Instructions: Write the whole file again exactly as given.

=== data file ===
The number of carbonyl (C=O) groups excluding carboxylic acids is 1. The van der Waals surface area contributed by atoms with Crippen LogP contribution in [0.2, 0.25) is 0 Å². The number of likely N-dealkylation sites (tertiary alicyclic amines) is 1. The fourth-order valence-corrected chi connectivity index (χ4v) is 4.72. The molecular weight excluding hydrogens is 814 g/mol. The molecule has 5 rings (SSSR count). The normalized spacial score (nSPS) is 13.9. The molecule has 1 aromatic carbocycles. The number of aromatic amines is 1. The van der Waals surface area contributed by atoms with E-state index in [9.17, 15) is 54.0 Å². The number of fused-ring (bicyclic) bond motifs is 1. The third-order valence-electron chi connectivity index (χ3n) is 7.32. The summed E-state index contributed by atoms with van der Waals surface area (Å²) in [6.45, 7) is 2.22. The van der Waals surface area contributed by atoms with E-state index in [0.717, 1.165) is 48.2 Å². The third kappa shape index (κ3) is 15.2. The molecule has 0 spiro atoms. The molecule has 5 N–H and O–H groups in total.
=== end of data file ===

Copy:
The number of carbonyl (C=O) groups excluding carboxylic acids is 1. The van der Waals surface area contributed by atoms with Crippen LogP contribution in [0.2, 0.25) is 0 Å². The number of likely N-dealkylation sites (tertiary alicyclic amines) is 1. The fourth-order valence-corrected chi connectivity index (χ4v) is 4.72. The molecular weight excluding hydrogens is 814 g/mol. The molecule has 5 rings (SSSR count). The normalized spacial score (nSPS) is 13.9. The molecule has 1 aromatic carbocycles. The number of aromatic amines is 1. The van der Waals surface area contributed by atoms with E-state index in [9.17, 15) is 54.0 Å². The number of fused-ring (bicyclic) bond motifs is 1. The third-order valence-electron chi connectivity index (χ3n) is 7.32. The summed E-state index contributed by atoms with van der Waals surface area (Å²) in [6.45, 7) is 2.22. The van der Waals surface area contributed by atoms with E-state index in [0.717, 1.165) is 48.2 Å². The third kappa shape index (κ3) is 15.2. The molecule has 0 spiro atoms. The molecule has 5 N–H and O–H groups in total.